The Simpsons Review: “White Christmas Blues” (Season 25, Episode 8)


The Simpsons Review: “White Christmas Blues” (Season 25, Episode 8)

The Simpsons has a long, proud history of Christmas specials, from “Grift of the Magi” (the one with Funzo), “Skinner’s Sense of Snow” (the one where the kids are trapped at school), and “‘Tis the Fifteenth Season” (the one where Homer realizes his holiday selfishness). Heck, even the first ever episode of The Simpsons was a Christmas special, “The Simpsons Roasting on an Open Fire.” Of course, this opens up an interesting paradox since the Simpsons themselves never age and they’ve had about 14 different Christmases. So with the exception of that first one, in which the Simpsons added Santa’s Little Helper to their family, I guess each new holiday episode usurps the previous one.

So this Christmas, the Simpsons celebrated with a few extra friends as a combination of radioactive steam and particulate from the tire fire meant that Springfield was the only city in the country to have a white Christmas. Local merchants welcome holiday tourists with open arms to “gouge the hell out them,” to use Moe’s words, but that means that Springfieldianites are basically priced out of Christmas. And if you can’t afford Christmas, then you’ve failed as a family (at least according to the stores). So Marge gets an idea, if she opens the Simpson home to boarders, then they’ll make enough money for Christmas, even if it won’t feel the same without opening a giant credit card bill in January.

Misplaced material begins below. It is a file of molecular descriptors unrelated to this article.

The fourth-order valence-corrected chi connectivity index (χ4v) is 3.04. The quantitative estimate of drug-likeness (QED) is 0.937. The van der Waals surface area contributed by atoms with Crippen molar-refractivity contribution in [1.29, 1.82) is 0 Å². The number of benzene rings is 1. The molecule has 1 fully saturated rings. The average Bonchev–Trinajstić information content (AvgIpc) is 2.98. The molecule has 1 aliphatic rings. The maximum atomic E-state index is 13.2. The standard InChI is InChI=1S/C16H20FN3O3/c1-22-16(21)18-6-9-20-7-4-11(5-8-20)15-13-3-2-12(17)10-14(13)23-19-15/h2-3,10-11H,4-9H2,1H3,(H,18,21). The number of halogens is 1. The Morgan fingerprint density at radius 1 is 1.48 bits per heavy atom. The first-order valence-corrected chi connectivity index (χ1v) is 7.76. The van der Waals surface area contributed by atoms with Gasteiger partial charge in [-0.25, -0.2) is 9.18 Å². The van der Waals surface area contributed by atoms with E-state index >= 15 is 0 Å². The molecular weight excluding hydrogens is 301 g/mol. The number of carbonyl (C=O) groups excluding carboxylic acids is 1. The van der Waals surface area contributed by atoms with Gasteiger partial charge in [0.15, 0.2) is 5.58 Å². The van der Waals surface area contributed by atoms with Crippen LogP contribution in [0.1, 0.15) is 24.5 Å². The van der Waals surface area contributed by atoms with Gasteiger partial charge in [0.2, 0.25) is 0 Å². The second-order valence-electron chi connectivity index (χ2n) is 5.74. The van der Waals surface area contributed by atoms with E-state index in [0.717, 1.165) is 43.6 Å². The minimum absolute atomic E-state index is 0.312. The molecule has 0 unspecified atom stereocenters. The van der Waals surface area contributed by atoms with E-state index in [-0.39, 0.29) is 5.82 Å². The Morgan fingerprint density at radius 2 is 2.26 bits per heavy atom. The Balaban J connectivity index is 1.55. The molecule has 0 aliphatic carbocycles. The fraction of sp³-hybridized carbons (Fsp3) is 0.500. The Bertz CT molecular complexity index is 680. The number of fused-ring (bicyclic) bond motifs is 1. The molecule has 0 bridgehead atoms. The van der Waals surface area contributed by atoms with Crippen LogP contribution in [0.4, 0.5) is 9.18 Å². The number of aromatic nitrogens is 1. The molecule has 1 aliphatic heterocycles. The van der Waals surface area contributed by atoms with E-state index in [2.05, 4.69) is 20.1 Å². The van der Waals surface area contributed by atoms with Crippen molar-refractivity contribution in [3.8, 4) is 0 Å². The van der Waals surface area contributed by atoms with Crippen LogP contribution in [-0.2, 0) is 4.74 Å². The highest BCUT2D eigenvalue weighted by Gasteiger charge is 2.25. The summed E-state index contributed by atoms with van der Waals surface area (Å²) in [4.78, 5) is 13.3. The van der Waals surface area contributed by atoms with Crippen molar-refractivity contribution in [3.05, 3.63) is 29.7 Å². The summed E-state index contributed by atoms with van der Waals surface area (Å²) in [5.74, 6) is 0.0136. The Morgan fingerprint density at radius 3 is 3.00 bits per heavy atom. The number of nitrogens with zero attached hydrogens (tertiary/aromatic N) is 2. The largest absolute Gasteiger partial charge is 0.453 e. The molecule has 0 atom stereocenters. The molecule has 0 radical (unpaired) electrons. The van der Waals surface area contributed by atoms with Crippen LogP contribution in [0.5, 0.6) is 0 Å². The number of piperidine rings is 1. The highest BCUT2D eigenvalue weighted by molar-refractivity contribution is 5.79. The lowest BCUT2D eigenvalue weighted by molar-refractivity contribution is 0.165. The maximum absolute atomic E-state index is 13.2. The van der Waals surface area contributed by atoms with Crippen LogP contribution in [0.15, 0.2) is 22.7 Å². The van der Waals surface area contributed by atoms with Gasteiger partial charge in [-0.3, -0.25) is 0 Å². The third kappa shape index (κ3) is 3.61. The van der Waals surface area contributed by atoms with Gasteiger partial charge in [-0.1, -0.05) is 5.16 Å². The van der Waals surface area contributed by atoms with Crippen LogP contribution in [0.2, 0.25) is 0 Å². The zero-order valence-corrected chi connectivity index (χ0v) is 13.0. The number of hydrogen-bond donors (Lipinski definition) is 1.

But Marge isn’t the only one finding inspiration this holiday season. Reverend Lovejoy struggles to get together a sermon for a packed church of parishioners from out of town and from within. After praying for guidance, he comes up with a sermon that’s not just good, but “black church” good. His words serve as particular inspiration to Lisa, who decides to shirk big chain stores like Abercrombie and Rich, Prank of America, and the Southpaw Superstore to give her family gifts that have meaning. Of course, that backfires when she gives Bart a copy of Robert Louise Stevenson’s Treasure Island. Realizing her mistake, trying to make her family interested in things they aren’t interested in, Lisa gives Bart a kindle instead, which he can enjoy for the apps. Bart, meanwhile, gives Lisa a wad of cash that she can donate that to whatever lost cause she wants.

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